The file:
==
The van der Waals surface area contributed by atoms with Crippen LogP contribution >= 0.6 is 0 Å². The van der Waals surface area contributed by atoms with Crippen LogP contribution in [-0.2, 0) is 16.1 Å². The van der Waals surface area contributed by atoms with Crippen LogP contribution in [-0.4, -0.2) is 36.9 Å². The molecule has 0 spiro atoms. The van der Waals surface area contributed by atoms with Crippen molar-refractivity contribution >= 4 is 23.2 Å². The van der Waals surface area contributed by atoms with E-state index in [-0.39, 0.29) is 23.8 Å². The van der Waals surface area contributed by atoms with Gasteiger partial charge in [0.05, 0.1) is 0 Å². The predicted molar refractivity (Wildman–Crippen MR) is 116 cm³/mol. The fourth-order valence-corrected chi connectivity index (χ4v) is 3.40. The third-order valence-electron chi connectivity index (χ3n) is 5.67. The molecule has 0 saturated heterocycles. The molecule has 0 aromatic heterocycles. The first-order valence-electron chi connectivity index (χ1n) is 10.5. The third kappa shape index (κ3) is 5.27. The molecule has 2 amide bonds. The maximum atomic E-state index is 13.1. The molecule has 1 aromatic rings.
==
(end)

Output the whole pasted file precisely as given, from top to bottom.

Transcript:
The van der Waals surface area contributed by atoms with Crippen LogP contribution >= 0.6 is 0 Å². The van der Waals surface area contributed by atoms with Crippen LogP contribution in [-0.2, 0) is 16.1 Å². The van der Waals surface area contributed by atoms with Crippen LogP contribution in [-0.4, -0.2) is 36.9 Å². The molecule has 0 spiro atoms. The van der Waals surface area contributed by atoms with Crippen molar-refractivity contribution >= 4 is 23.2 Å². The van der Waals surface area contributed by atoms with E-state index in [-0.39, 0.29) is 23.8 Å². The van der Waals surface area contributed by atoms with Gasteiger partial charge in [0.05, 0.1) is 0 Å². The predicted molar refractivity (Wildman–Crippen MR) is 116 cm³/mol. The fourth-order valence-corrected chi connectivity index (χ4v) is 3.40. The third-order valence-electron chi connectivity index (χ3n) is 5.67. The molecule has 0 saturated heterocycles. The molecule has 0 aromatic heterocycles. The first-order valence-electron chi connectivity index (χ1n) is 10.5. The third kappa shape index (κ3) is 5.27. The molecule has 2 amide bonds. The maximum atomic E-state index is 13.1. The molecule has 1 aromatic rings.